Tips To Avoid Weight Gain After Weaning

Dr. Brittany Robles, a New York-basedOB/Gyn and NASM-certified professional trainer, says, “Once you stop breastfeeding, it is important to decrease your food intake a bit to compensate for the drop in your body’s energy requirement. It doesn’t have to be all at once. You can do this by gradually decreasing your serving sizes. Don’t eliminate foods, just eat a slightly smaller portion. Over time, your hunger and appetite will adjust to the change in caloric intake.”

The following tips could help you manage your food intake to shed the extra weight you gained after weaning your baby.

Eat healthy snacks to get nutrients and calories.
  • Keep an eye on what you eat. Try to work on reducing the food intake gradually.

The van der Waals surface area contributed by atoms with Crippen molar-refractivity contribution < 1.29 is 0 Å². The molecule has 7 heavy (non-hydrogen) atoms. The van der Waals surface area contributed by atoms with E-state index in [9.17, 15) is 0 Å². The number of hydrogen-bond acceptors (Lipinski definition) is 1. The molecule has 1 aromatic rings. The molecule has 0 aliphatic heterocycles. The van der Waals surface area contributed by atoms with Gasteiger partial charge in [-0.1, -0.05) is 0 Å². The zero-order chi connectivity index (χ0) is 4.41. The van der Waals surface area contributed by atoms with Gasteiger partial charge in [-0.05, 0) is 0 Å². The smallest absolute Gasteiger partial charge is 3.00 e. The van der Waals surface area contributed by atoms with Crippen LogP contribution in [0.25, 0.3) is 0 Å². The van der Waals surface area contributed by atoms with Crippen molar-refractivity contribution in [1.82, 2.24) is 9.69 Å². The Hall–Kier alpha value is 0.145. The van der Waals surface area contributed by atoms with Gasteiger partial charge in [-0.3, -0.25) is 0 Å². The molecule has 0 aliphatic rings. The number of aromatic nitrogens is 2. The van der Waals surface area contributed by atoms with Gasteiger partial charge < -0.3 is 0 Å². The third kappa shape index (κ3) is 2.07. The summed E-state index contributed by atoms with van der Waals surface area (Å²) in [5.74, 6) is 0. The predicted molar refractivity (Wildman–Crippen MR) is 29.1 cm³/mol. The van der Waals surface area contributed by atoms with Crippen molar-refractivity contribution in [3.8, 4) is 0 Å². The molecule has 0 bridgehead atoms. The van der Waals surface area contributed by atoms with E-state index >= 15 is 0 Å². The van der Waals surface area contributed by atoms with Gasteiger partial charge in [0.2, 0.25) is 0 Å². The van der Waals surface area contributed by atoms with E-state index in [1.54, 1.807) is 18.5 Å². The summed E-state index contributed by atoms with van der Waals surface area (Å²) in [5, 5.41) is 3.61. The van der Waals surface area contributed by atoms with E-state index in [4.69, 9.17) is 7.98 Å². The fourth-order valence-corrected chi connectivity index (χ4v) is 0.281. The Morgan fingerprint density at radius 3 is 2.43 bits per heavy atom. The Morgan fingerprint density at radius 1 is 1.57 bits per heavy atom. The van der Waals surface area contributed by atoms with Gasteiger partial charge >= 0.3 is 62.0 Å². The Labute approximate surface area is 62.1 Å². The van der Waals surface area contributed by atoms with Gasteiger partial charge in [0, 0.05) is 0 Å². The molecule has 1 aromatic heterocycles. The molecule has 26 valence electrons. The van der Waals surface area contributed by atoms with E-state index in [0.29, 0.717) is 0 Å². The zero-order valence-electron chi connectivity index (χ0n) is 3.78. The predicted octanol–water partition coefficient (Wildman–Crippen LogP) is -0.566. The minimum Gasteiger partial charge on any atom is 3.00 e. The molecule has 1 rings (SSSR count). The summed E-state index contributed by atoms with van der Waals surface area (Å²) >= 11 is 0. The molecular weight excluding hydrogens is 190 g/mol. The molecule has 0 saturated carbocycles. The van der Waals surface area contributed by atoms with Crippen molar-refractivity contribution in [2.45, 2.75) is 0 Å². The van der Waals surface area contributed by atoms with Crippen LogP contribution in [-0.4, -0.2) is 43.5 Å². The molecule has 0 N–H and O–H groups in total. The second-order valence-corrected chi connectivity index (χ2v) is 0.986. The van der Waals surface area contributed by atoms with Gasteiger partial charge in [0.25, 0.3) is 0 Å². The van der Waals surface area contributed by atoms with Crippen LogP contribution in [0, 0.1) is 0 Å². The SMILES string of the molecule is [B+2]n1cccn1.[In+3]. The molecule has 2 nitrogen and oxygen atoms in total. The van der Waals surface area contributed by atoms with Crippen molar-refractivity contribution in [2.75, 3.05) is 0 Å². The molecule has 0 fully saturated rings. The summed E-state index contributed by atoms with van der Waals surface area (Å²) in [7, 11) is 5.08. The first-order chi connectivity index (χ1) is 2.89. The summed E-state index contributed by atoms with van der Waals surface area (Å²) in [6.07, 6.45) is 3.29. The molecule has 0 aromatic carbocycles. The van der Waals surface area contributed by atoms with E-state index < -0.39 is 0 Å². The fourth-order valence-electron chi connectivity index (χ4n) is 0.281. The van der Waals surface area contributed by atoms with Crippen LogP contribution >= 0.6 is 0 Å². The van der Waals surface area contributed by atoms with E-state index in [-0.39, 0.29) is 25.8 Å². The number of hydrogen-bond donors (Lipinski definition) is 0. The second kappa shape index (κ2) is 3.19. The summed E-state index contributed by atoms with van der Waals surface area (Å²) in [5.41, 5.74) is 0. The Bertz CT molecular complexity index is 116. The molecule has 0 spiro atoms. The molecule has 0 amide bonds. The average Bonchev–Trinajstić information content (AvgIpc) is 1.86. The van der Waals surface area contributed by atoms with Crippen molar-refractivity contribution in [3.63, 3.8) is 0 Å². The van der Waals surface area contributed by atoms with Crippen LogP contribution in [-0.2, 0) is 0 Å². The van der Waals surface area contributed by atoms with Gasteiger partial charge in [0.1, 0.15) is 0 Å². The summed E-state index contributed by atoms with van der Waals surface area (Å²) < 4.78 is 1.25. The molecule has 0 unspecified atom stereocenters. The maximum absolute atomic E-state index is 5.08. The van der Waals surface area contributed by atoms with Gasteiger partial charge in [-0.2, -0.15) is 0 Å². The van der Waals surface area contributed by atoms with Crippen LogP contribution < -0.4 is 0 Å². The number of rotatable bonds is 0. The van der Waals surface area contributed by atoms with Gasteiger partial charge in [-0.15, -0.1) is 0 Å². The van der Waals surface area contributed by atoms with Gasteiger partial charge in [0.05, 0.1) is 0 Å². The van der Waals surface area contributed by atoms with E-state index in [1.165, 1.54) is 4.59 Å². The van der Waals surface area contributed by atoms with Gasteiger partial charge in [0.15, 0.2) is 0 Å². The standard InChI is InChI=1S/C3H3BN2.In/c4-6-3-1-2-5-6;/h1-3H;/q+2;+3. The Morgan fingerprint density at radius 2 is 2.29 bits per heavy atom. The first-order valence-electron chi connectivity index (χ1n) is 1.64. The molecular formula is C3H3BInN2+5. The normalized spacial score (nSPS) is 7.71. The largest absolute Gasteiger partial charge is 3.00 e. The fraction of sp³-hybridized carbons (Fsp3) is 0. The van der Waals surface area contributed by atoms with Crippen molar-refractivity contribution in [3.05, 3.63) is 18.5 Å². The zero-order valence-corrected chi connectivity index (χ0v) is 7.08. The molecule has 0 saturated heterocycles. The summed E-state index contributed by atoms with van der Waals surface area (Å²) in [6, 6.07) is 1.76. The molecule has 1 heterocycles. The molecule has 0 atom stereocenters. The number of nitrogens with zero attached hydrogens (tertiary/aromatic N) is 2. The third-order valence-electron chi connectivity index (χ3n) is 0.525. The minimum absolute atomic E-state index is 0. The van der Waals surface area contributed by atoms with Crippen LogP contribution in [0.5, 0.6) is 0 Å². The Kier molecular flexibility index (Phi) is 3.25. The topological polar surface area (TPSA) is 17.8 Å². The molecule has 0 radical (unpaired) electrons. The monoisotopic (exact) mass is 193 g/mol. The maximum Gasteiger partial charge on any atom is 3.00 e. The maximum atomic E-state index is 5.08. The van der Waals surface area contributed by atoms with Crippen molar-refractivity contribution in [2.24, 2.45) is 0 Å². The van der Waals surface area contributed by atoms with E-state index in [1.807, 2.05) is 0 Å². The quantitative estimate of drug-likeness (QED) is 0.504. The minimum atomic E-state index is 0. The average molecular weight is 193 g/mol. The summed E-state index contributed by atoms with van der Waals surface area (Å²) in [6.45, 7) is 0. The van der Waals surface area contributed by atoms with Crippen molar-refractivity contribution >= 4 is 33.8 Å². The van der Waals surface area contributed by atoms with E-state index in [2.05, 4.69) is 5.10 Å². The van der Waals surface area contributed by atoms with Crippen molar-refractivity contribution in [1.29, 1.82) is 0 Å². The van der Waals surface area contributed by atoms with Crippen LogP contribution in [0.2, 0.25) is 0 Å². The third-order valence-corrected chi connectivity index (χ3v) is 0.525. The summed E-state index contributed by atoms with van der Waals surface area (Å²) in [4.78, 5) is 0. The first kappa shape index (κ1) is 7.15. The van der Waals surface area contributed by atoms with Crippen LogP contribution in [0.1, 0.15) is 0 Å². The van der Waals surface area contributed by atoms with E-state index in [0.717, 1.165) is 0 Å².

• Avoid rapid weight loss diets since they may make you cave into your cravings eventually, adversely affecting your maternal health.
  • Listen to your body and eat only when you are hungry. Do not overeat.
  • Eat healthy snacks, such as fruits and nuts, to provide yourself with the necessary nutrients and calories.

You may also make the following changes to your lifestyle.

  • Engaging in moderate exercise is beneficial for weight management. If you do not have more free time on hand, you may spread out your workouts into various parts across the day.
  • You may exercise 15-20 times multiple times a day.
Try fun workouts that can be done along with the baby.
  • Stay active whenever possible. For instance, if you can walk to a place, then avoid using the car or bus.
  • Set realistic goals. Losing excess weight could take weeks or even months. Respect your body’s limits, and do not push it to the point that you risk injury.